Aug 7, 2023

Fitch Strips USA of Triple-A Credit Rating

Weekly Market Commentary

Fitch Ratings downgraded U.S. government debt last week by one notch from its prized top rating of ‘AAA’ to ‘AA+.’ Fitch said its decision “reflects the expected fiscal deterioration over the next three years, a high and growing general government debt burden,” and repeated political brinkmanship surrounding the debt ceiling debates.

The decision didn’t come as a surprise since Fitch had warned in May, when lawmakers were battling over the nation’s debt ceiling, that the ‘AAA’ rating was under the microscope.

U.S. debt was last downgraded in 2011 when Standard & Poor’s cut its triple-A rating to ‘AA+.’ Only Moody’s maintains its triple-A rating on U.S. debt.

To some extent, it’s difficult to completely disregard the reasoning behind the downgrade. The federal deficit as a percent of Gross Domestic Product (GDP) has more than tripled over the last 40 years.

Due to higher interest rates, interest payments on the debt are nearing an annualized pace of $1 trillion, up from $530 billion two years ago, according to Bloomberg.

Despite low unemployment and an expanding economy, Fitch projects that this year’s annual deficit will rise to 6.3% of GDP, up from 3.7% in 2022.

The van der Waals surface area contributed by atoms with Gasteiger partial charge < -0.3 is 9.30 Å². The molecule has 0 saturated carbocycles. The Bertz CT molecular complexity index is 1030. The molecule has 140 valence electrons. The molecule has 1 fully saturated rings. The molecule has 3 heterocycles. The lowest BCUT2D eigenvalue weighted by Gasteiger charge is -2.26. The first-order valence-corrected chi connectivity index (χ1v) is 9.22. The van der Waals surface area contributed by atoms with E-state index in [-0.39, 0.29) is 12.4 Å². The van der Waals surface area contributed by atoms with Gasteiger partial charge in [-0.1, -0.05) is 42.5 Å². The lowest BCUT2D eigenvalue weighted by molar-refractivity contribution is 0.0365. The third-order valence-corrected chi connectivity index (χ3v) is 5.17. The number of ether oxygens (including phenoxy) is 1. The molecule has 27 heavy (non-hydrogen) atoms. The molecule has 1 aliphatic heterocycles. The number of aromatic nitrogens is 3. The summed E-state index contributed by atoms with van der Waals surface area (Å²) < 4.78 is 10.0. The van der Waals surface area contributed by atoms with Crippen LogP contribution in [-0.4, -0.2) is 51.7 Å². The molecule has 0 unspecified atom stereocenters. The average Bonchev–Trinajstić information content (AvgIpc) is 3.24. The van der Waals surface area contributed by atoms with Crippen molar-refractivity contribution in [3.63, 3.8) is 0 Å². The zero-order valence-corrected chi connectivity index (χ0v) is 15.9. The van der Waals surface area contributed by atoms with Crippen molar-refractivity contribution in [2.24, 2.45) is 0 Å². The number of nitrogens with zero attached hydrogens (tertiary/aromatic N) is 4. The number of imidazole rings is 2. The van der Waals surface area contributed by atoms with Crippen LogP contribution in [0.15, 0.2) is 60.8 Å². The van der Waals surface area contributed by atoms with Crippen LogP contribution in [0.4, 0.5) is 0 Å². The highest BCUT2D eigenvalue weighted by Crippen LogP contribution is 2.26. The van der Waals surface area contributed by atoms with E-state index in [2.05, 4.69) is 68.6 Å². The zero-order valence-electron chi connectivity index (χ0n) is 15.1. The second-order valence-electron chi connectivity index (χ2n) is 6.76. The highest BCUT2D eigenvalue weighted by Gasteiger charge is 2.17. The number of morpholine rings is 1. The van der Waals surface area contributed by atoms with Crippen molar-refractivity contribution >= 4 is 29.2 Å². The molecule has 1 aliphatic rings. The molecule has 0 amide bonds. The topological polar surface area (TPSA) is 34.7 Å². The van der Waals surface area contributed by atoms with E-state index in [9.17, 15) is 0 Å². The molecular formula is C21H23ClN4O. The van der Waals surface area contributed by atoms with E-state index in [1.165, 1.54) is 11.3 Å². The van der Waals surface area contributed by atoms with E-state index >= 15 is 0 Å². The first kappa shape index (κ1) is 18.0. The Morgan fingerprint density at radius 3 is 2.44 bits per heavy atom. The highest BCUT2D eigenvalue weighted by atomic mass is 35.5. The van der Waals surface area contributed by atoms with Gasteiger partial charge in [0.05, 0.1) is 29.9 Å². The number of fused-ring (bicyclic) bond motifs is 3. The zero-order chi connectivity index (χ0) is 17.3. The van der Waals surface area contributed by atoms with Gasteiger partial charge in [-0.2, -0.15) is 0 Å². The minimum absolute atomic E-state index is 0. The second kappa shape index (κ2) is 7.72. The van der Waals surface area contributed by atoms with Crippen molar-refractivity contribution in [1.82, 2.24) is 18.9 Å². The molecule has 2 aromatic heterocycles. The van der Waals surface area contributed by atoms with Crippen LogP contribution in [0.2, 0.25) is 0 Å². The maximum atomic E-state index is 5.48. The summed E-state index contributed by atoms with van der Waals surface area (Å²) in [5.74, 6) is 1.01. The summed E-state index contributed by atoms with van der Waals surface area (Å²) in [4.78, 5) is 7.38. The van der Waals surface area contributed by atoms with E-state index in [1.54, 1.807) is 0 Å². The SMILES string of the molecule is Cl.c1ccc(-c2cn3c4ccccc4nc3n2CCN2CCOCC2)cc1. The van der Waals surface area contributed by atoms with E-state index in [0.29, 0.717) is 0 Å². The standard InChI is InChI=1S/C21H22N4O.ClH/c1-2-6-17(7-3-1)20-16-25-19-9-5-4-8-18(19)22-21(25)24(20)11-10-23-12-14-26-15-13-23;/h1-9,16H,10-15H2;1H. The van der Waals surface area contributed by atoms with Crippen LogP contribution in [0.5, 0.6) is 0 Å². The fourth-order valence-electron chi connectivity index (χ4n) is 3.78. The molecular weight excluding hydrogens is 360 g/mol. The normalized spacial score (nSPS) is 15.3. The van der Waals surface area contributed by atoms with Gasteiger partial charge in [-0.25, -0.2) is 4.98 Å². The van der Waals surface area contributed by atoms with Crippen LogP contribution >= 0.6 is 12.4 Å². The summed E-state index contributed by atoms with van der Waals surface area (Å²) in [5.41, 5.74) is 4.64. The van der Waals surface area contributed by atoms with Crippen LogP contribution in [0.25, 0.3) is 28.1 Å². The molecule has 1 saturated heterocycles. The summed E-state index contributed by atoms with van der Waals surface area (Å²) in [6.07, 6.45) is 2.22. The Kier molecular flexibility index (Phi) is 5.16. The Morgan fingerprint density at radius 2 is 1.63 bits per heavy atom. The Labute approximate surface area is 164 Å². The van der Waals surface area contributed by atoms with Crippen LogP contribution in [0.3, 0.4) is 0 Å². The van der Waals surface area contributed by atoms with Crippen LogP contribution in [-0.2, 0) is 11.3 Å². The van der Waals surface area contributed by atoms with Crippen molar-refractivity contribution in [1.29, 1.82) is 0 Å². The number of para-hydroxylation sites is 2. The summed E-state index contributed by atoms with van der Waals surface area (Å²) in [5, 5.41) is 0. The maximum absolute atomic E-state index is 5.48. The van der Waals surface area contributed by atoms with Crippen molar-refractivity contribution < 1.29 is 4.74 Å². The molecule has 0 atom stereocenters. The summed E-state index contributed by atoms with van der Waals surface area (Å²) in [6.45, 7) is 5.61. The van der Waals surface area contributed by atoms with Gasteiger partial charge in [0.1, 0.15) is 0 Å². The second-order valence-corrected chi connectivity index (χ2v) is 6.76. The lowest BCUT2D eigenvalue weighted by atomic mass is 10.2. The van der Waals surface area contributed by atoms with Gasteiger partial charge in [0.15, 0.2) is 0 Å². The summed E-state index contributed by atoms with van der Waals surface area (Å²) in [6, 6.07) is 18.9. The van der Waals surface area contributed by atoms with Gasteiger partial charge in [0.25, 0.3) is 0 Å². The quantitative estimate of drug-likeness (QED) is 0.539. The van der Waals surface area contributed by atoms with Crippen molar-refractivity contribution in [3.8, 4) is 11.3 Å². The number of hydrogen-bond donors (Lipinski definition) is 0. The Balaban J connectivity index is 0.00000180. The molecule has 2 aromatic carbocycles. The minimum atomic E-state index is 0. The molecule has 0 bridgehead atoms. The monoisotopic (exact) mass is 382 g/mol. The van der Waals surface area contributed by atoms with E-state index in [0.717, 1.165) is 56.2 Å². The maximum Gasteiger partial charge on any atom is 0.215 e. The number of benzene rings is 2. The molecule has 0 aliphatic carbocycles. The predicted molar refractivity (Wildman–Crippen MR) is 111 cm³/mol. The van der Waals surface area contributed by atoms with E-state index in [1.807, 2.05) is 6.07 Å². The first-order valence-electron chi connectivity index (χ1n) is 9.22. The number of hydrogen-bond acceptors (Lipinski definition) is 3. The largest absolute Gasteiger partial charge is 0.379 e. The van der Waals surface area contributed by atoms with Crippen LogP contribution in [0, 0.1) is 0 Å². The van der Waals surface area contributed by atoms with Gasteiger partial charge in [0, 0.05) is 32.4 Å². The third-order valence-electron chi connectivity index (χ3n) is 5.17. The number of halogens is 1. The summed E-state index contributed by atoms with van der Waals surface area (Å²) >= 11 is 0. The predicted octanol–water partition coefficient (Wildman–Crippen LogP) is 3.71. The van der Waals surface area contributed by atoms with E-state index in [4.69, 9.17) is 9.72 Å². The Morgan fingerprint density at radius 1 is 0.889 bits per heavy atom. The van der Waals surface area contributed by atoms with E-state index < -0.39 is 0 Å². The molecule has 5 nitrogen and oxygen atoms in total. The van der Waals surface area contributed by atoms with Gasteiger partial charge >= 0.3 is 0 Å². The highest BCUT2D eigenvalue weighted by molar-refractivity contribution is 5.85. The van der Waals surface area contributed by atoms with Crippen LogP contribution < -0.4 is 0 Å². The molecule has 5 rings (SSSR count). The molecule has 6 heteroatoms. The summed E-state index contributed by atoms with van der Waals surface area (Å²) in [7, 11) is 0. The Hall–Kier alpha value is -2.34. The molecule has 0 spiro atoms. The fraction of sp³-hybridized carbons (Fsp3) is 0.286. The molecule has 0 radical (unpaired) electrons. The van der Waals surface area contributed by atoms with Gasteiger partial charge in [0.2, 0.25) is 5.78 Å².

There is also a concern over the increase in Treasury debt that will be issued over the next few months, which could hang over the Treasury market, according to Bloomberg.

There was a modest selloff in stocks and an uptick in Treasury yields in the wake of the news. Yet, the downgrade was not without criticism from some prominent economists.

To begin with, there have been no significant economic changes in the period leading up to the decision. The downgrade was not unexpected, and it is unlikely to have any impact on the use of Treasuries as a fundamental asset in the U.S. and around the world.

Fitch noted several structural strengths, including a large-well diversified U.S. economy, a dynamic business environment, and the preeminence of the U.S. dollar, which gives the government extraordinary financing flexibility.

Although the downgrade may have had some validity, it is important to point out that the foundational aspects of the U.S. economy are still strong.

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